Cicero Pig, Porky's mischievous nephew, had a rather prolific career for a character who was pretty much used everywhere except in the actual cartoons. The roots of the character can be traced back to two cartoons directed by Bob Clampett: "Porky's Naughty Nephew" (1938) and "Porky's Picnic" (1939) where the bratty piggy is named "Pinky". In 1942, the character surfaced in the sixth issue Dell's Looney Tunes and Merrie Melodies comic book where he was called "Algernon". In this first comic book story, Algernon wears a sailor suit (similar to Donald Duck's) and is, visually, the same character who would later become Cicero. A few issues later, a different piglet named "Cicero" appeared as Petunia's cousin. This time the character was wearing the same baby clothes the animated "Pinky" character wore in the Clampett cartoons. Shortly after, the two characters were merged into the Cicero who became a regular in the Looney Tunes cast when they appeared in printed form for over 40 years. While most prominently used in the comic books, Cicero crossed over into various LT storybooks, Little Golden Books, coloring books, and puzzles (which were also put out by Western Publishing), the "Bugs Bunny" daily comic strip, and on a couple LT Capitol Records (where he was voiced by Mel Blanc --- try to picture an even more sped-up version of Mel's Sylvester Jr/Henery Hawk-type voice).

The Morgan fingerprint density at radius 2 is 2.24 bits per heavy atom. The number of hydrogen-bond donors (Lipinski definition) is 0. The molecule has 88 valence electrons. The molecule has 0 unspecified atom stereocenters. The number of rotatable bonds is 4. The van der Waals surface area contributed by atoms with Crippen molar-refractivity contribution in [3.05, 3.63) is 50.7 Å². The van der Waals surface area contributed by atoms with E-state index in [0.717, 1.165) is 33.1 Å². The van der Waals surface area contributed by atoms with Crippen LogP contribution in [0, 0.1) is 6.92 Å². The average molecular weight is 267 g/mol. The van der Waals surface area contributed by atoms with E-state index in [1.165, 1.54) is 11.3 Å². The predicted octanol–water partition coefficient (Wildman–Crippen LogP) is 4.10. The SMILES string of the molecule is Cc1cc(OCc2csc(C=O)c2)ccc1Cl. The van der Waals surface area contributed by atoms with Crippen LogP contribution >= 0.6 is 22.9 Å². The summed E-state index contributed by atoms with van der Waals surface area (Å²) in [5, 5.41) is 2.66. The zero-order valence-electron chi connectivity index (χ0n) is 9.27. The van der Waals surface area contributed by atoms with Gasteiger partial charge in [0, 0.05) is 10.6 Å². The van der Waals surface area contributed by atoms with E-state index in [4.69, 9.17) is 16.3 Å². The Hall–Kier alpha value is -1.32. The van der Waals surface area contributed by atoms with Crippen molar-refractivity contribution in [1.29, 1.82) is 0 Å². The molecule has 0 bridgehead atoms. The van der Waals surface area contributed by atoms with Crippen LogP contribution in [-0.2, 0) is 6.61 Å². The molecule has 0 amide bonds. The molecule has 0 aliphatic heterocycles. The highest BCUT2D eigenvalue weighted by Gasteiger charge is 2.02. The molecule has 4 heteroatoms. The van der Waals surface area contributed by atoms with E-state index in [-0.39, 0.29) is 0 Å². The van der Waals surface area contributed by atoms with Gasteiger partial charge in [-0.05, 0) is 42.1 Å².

Cicero's career lasted through the 1970s and 1980s, but he ended up being phased out when Warner Bros. decided in the late '80s/early '90s to have the Looney Tunes based merchandise and comics more accurately reflect the look and style of the cartoons. The final use of the character that I have found was a Golden Look-Look Book from 1990 called Bugs Bunny and His Sunburned Ears by Gina Ingoglia and illustrations by Joe Messerli (you can see how Messerli's illustrations have started to abandon the earlier Western Publishing comic book designs of the characters). This rather forgettable storybook turned out to be Cicero's swan song.